Before the days of well-educated folks providing weather reports over the air waves, that often conflict with the view out of your window, knowing how to find water, predict weather weather and test soil was essential information passed on from generation to generation. In our farm family that meant mastering divining rods, the weather stick and field checking protocol.
The most important topographical feature to a pioneer picking out a homestead site was an accessible nearby water source. Here in the land of ten-thousand lakes you would think that a visual inspection of your immediate surroundings would suffice. After all, few Minnesota farmsteads rest far from a standing body of water. Therefore, it seems to me that one could assume that the water table is high and that well locating and digging, even for the novice, could only end in success.
There are many ways to find sources of ground water. I just finished reading a handbook for pioneers that was published in 1859. The writer dedicated a whole chapter to signs in nature indicating ground water. Apparently my great uncles never got their hands on a copy of this fellow’s book, because to the absolute horror of my Christian grandma, they searched for ground water using, “Divining Rods”.
Divining rods are either thin metal wires or a “Y” shaped branch cut off of willow trees. The wire ones are about 20 inches of straight with a right angle for a handle at one end. With a rod held loosely in each hand, the operator slowly walks forward. When the rods detect water, they quickly swing together of their own accord and cross. As you walk away from that area, they immediately swing wide apart again. The willow works similarly, except the pointed end will point down when over water.
Divining rods are used by a “Diviner”. Since neither term is included in the catechism of Martin Luther and nobody can explain how these mysterious rods work, they were immediately labeled by my grandma as conscience stimulating instruments of the dark side. Of course, none of us knew how electricity worked or how roosters got hens pregnant either, yet electricity and poultry products were consumed guilt-free.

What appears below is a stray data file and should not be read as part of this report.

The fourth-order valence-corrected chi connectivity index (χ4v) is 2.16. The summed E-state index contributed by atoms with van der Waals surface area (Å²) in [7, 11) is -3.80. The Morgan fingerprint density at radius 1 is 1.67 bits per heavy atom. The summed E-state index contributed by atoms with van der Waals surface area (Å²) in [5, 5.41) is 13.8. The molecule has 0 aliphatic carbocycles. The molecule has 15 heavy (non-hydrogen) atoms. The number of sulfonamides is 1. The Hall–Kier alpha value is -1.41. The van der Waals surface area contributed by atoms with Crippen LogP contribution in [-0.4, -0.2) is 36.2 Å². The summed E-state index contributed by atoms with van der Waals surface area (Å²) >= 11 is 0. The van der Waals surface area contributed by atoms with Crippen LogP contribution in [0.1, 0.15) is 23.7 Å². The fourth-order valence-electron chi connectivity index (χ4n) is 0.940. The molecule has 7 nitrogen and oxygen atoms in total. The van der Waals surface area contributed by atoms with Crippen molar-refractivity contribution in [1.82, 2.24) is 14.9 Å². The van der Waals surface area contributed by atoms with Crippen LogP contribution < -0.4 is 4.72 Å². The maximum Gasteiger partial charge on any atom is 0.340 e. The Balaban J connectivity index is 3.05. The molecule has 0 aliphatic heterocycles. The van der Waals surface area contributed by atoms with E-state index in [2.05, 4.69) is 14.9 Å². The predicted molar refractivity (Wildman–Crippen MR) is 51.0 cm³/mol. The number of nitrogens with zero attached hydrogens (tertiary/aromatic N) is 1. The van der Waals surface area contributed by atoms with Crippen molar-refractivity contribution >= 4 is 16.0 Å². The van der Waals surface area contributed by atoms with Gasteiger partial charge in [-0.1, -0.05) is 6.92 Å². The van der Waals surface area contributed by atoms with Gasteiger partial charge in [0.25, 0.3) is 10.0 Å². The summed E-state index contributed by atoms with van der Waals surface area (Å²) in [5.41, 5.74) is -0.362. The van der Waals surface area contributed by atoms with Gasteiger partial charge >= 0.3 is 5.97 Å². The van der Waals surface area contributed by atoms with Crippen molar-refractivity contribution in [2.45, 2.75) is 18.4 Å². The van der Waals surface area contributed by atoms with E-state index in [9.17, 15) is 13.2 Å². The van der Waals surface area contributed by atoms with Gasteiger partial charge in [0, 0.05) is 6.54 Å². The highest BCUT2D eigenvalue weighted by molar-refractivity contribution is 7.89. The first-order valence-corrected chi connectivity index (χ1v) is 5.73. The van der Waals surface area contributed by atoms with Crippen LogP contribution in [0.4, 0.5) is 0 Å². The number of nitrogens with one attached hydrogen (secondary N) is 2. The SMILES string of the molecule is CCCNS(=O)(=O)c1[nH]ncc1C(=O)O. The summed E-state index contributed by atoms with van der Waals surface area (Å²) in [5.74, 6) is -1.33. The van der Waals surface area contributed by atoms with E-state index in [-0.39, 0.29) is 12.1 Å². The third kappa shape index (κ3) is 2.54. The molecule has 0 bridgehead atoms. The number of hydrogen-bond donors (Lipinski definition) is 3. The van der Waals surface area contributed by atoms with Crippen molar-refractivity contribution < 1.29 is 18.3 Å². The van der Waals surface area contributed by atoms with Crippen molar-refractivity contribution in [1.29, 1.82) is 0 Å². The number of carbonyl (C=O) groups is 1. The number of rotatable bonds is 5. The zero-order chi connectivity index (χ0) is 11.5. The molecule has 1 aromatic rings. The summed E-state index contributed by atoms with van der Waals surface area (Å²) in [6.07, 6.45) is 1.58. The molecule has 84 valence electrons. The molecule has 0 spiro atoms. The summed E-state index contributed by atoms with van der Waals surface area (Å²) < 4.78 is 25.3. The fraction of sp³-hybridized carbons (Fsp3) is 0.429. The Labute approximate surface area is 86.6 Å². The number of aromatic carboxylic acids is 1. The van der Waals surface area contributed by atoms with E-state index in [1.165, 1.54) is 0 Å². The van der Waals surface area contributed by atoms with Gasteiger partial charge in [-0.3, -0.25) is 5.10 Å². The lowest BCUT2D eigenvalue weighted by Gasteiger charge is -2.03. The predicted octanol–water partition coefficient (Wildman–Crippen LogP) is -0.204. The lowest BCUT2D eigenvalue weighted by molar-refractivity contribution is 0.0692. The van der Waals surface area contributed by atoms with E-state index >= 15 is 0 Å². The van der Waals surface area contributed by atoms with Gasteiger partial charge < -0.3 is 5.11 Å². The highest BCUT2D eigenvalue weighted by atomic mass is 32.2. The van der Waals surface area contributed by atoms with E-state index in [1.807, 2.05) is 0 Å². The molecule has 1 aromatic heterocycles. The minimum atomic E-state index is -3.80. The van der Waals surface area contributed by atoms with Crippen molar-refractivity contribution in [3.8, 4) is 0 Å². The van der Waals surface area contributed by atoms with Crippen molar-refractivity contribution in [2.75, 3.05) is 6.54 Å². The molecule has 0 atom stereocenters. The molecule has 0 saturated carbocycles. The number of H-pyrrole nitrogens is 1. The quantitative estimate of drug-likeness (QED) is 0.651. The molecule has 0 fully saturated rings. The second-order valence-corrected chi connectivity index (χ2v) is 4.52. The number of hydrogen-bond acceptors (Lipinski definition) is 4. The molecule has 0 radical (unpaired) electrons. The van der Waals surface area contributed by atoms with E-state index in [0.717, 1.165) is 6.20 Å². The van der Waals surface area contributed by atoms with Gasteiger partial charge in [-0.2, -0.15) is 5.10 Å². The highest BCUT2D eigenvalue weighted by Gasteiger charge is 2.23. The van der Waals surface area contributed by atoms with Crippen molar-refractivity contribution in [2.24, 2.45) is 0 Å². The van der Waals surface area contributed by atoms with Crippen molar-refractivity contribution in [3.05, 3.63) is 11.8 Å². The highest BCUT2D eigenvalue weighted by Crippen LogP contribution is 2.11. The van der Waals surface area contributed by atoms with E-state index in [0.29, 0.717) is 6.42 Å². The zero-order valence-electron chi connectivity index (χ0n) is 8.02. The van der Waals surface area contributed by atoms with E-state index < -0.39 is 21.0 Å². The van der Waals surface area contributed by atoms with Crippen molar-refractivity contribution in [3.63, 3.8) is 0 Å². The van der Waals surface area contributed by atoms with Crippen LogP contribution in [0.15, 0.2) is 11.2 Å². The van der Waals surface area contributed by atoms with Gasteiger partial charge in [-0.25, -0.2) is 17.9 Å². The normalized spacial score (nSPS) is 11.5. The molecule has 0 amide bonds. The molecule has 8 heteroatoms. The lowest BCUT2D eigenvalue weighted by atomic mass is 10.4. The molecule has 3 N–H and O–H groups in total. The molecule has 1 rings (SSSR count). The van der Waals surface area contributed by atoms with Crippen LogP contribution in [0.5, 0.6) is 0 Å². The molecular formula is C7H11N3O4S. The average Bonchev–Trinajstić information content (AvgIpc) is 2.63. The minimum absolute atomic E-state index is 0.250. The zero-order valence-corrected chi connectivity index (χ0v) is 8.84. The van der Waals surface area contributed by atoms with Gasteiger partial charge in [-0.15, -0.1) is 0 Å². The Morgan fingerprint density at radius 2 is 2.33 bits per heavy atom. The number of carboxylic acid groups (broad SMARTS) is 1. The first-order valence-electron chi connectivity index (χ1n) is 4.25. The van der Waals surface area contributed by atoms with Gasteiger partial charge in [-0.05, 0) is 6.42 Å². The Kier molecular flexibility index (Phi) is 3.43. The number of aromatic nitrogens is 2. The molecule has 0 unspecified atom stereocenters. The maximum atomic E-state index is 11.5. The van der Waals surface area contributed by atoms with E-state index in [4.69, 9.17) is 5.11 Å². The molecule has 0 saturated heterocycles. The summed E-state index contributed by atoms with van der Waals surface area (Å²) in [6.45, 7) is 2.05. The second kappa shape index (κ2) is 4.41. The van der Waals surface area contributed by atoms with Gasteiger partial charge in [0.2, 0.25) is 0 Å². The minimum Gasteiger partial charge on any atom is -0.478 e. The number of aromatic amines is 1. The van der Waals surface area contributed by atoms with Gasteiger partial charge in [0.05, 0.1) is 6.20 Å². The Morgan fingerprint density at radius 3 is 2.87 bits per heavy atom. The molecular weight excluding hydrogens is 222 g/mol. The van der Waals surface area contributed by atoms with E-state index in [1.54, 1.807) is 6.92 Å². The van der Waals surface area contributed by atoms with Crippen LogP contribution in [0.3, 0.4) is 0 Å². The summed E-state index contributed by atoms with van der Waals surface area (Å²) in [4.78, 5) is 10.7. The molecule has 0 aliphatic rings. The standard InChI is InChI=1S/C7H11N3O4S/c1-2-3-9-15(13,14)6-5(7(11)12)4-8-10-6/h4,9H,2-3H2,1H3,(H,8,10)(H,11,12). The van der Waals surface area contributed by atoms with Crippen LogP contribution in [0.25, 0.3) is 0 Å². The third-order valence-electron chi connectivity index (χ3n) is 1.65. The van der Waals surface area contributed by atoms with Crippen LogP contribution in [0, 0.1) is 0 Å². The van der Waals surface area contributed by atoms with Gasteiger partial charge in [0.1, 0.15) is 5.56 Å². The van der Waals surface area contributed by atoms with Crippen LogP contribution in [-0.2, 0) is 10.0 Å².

So when my great uncles, grandma’s brothers, showed up on our farm with those divining rods they were about as welcome as a horribly itchy, gland swelling, stomach emptying, body annihilating communicable disease. It was disconcerting to her that none of the adult males on the premises had moral sense enough to have a healthy aversion to self-motivating wires or sticks. However, since hope springs eternal, the children were warned not to go near them as they were suspect. The divining rods, not the great uncles.
The idea that these rods could find water right out the blue smacked too much of magic or chance for grandma. Both works of the devil. The only power she gave credence too, was God. And rightly so. If it wasn’t God inspired, it was suspect. Grandma felt that there was nothing divinely inspired about divining rods. Moreover, she felt very strongly that expecting something from nothing was gambling. Gambling at best was foolishness, at worst a vice. Vices were the root of all moral decay. Therefore, the divining rod pointed to sin not water.